Pharmacokinetic-pharmacodynamic interactions of everolimus and sorafenib in pancreatic cancer
Pawaskar, Dipti K.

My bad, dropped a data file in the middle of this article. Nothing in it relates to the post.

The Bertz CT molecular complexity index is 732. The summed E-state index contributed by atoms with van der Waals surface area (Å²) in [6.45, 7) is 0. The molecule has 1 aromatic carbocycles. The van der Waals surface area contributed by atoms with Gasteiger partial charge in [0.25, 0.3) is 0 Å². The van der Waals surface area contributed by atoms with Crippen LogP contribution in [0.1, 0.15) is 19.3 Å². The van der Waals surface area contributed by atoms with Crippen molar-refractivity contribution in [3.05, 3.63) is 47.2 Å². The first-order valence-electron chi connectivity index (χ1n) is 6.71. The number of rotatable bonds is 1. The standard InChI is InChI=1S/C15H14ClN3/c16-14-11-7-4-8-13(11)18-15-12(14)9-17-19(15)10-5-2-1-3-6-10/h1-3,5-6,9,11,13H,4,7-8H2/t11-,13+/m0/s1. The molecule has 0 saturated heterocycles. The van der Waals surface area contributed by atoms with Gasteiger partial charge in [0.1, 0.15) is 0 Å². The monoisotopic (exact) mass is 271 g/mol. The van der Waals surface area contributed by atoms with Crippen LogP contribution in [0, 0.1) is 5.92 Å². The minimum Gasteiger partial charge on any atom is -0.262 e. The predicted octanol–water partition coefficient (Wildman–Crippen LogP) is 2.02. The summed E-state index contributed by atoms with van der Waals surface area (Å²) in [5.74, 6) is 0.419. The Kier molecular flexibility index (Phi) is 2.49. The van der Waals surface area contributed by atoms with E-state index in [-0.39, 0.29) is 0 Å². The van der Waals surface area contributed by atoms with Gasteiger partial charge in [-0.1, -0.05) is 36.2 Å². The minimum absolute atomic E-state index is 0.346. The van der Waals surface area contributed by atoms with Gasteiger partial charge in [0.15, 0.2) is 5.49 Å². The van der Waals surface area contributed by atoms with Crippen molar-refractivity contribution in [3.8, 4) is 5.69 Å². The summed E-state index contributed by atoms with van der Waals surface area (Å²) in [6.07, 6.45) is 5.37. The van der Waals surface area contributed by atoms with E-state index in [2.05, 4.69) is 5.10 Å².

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Pancreatic cancer is the fourth leading cause of cancer related deaths in the United States. There are no approved second-line therapies after failure of gemcitabine which is the standard of care, thus giving rise to a need for alternative treatment approaches. Pancreatic cancer is a disease of somatic mutations causing hyperactivation of signaling pathways involved in cell proliferation and survival. Inhibition of a single aberrated signaling pathway using targeted therapies leads to compensatory activation of other related pathways. This observation gave rise to the hypothesis of simultaneously inhibiting two inter-related pathways thus anticipating synergistic effects on tumor growth inhibition. This thesis investigated the pharmacokinetic-pharmacodynamic (PK-PD) interactions of two drugs, everolimus and sorafenib, in pancreatic cancer. The anti-proliferative actions of the two drugs on two pancreatic cancer cell lines exhibited a slight antagonistic interaction when modeled using multiple methods. Inhibition of lymphocyte proliferation, which is an adverse effect of the drugs in cancer therapy, also exhibited an antagonistic interaction between the two drugs when analyzed ex vivo in human blood. Physiologically-based PK (PBPK) models for everolimus and sorafenib in mice from 7 studies well described the concentration time profiles in plasma and tissues including the tumor. Combined administration of the drugs did not alter the PK of either drug, thus proving absence of PK interaction between the drugs. Doses of everolimus and sorafenib that individually caused significant tumor inhibition in pancreatic cancer xenografts were ineffective on xenografts with patient derived tumors individually and in combination. A clinically relevant dose of sorafenib and a higher dose of everolimus inhibited the tumor growth significantly when given alone, and caused complete inhibition of growth when given in combination. The PBPK-PD model developed adequately captured the tumor growth observed in xenografts indicating a highly synergistic pharmacodynamic interaction between the two drugs at appropriate doses. A comparison of results from the preclinical studies to PK and toxicity results from cancer patients in the clinical study combining the two drugs revealed the lack of feasibility of the combination in pancreatic cancer patients at currently approved doses. In summary, this thesis proved the hypothesis of synergistic inhibition of pancreatic cancer tumor growth by concomitant use of everolimus and sorafenib. The bridging of preclinical and clinical results provides leverage for translational approach to drive decisions for future trials in pancreatic cancer patients.